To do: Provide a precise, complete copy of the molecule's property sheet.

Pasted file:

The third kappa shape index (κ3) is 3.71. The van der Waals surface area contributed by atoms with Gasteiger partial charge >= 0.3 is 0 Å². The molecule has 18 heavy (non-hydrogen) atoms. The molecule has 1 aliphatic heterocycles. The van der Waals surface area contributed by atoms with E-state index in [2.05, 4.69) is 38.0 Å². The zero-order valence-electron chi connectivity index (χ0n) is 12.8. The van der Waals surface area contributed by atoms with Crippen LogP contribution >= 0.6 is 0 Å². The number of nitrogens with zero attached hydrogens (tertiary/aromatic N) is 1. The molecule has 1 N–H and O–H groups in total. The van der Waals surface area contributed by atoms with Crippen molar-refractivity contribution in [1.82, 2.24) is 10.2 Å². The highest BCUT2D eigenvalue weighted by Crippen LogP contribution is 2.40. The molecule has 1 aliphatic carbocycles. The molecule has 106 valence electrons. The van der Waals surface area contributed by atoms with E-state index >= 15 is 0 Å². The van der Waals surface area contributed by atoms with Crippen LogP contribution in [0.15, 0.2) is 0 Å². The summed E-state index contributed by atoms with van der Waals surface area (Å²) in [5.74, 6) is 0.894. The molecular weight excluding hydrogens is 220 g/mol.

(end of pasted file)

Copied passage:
The third kappa shape index (κ3) is 3.71. The van der Waals surface area contributed by atoms with Gasteiger partial charge >= 0.3 is 0 Å². The molecule has 18 heavy (non-hydrogen) atoms. The molecule has 1 aliphatic heterocycles. The van der Waals surface area contributed by atoms with E-state index in [2.05, 4.69) is 38.0 Å². The zero-order valence-electron chi connectivity index (χ0n) is 12.8. The van der Waals surface area contributed by atoms with Crippen LogP contribution >= 0.6 is 0 Å². The number of nitrogens with zero attached hydrogens (tertiary/aromatic N) is 1. The molecule has 1 N–H and O–H groups in total. The van der Waals surface area contributed by atoms with Crippen molar-refractivity contribution in [1.82, 2.24) is 10.2 Å². The highest BCUT2D eigenvalue weighted by Crippen LogP contribution is 2.40. The molecule has 1 aliphatic carbocycles. The molecule has 106 valence electrons. The van der Waals surface area contributed by atoms with E-state index >= 15 is 0 Å². The van der Waals surface area contributed by atoms with Crippen LogP contribution in [0.15, 0.2) is 0 Å². The summed E-state index contributed by atoms with van der Waals surface area (Å²) in [5.74, 6) is 0.894. The molecular weight excluding hydrogens is 220 g/mol.